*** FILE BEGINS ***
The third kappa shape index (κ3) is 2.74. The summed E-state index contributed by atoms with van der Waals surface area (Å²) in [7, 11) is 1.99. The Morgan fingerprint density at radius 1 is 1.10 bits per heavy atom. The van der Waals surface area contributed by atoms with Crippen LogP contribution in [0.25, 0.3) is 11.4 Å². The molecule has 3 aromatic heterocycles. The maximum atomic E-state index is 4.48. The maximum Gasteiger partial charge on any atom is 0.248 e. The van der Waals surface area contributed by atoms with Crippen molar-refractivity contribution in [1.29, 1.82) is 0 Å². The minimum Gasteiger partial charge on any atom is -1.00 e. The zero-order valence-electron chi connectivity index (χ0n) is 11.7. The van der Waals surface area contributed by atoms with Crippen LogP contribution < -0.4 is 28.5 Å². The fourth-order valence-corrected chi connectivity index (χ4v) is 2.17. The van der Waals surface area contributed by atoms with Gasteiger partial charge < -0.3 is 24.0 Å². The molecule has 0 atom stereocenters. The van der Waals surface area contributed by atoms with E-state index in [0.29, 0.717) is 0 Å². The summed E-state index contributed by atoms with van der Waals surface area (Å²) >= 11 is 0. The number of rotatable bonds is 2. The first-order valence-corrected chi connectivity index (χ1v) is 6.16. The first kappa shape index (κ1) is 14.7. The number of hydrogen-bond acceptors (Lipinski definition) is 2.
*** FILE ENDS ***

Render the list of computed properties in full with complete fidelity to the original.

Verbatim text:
The third kappa shape index (κ3) is 2.74. The summed E-state index contributed by atoms with van der Waals surface area (Å²) in [7, 11) is 1.99. The Morgan fingerprint density at radius 1 is 1.10 bits per heavy atom. The van der Waals surface area contributed by atoms with Crippen LogP contribution in [0.25, 0.3) is 11.4 Å². The molecule has 3 aromatic heterocycles. The maximum atomic E-state index is 4.48. The maximum Gasteiger partial charge on any atom is 0.248 e. The van der Waals surface area contributed by atoms with Crippen molar-refractivity contribution in [1.29, 1.82) is 0 Å². The minimum Gasteiger partial charge on any atom is -1.00 e. The zero-order valence-electron chi connectivity index (χ0n) is 11.7. The van der Waals surface area contributed by atoms with Crippen LogP contribution < -0.4 is 28.5 Å². The fourth-order valence-corrected chi connectivity index (χ4v) is 2.17. The van der Waals surface area contributed by atoms with Gasteiger partial charge < -0.3 is 24.0 Å². The molecule has 0 atom stereocenters. The van der Waals surface area contributed by atoms with E-state index in [0.29, 0.717) is 0 Å². The summed E-state index contributed by atoms with van der Waals surface area (Å²) >= 11 is 0. The number of rotatable bonds is 2. The first-order valence-corrected chi connectivity index (χ1v) is 6.16. The first kappa shape index (κ1) is 14.7. The number of hydrogen-bond acceptors (Lipinski definition) is 2.